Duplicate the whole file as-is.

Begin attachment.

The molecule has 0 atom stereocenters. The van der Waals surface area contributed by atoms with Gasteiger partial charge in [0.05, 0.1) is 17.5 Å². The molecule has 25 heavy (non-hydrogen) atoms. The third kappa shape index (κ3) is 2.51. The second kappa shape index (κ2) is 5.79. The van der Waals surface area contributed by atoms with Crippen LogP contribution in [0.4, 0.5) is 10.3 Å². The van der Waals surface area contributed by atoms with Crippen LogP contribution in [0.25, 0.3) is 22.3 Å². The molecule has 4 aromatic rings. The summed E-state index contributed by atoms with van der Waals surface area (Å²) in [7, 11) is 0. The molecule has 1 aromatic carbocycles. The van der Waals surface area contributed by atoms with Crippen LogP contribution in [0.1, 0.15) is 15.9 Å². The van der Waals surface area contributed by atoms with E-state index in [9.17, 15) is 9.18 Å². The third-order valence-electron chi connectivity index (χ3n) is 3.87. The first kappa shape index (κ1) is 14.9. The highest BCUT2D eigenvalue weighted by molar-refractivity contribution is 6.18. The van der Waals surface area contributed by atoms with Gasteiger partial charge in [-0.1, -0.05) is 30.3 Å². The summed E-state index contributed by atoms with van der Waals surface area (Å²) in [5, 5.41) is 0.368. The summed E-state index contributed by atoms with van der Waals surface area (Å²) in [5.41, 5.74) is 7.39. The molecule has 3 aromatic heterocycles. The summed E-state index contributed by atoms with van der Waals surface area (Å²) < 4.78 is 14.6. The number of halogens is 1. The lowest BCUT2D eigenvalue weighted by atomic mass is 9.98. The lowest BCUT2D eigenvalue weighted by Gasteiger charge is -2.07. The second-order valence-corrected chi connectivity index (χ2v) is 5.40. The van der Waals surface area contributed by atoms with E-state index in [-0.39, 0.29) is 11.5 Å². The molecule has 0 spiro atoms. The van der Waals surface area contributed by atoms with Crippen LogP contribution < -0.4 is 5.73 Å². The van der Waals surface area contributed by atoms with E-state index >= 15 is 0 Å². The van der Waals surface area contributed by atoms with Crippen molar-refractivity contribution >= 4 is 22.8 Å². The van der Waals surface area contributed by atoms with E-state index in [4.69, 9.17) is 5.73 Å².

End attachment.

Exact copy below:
The molecule has 0 atom stereocenters. The van der Waals surface area contributed by atoms with Gasteiger partial charge in [0.05, 0.1) is 17.5 Å². The molecule has 25 heavy (non-hydrogen) atoms. The third kappa shape index (κ3) is 2.51. The second kappa shape index (κ2) is 5.79. The van der Waals surface area contributed by atoms with Crippen LogP contribution in [0.4, 0.5) is 10.3 Å². The van der Waals surface area contributed by atoms with Crippen LogP contribution in [0.25, 0.3) is 22.3 Å². The molecule has 4 aromatic rings. The summed E-state index contributed by atoms with van der Waals surface area (Å²) in [7, 11) is 0. The molecule has 1 aromatic carbocycles. The van der Waals surface area contributed by atoms with Crippen LogP contribution in [0.1, 0.15) is 15.9 Å². The van der Waals surface area contributed by atoms with E-state index in [9.17, 15) is 9.18 Å². The third-order valence-electron chi connectivity index (χ3n) is 3.87. The first kappa shape index (κ1) is 14.9. The highest BCUT2D eigenvalue weighted by molar-refractivity contribution is 6.18. The van der Waals surface area contributed by atoms with Gasteiger partial charge in [-0.1, -0.05) is 30.3 Å². The summed E-state index contributed by atoms with van der Waals surface area (Å²) in [5, 5.41) is 0.368. The summed E-state index contributed by atoms with van der Waals surface area (Å²) in [5.41, 5.74) is 7.39. The molecule has 3 aromatic heterocycles. The summed E-state index contributed by atoms with van der Waals surface area (Å²) < 4.78 is 14.6. The number of halogens is 1. The lowest BCUT2D eigenvalue weighted by atomic mass is 9.98. The lowest BCUT2D eigenvalue weighted by Gasteiger charge is -2.07. The second-order valence-corrected chi connectivity index (χ2v) is 5.40. The van der Waals surface area contributed by atoms with E-state index in [-0.39, 0.29) is 11.5 Å². The molecule has 0 spiro atoms. The van der Waals surface area contributed by atoms with Crippen LogP contribution < -0.4 is 5.73 Å². The van der Waals surface area contributed by atoms with E-state index >= 15 is 0 Å². The van der Waals surface area contributed by atoms with Crippen molar-refractivity contribution >= 4 is 22.8 Å². The van der Waals surface area contributed by atoms with E-state index in [4.69, 9.17) is 5.73 Å².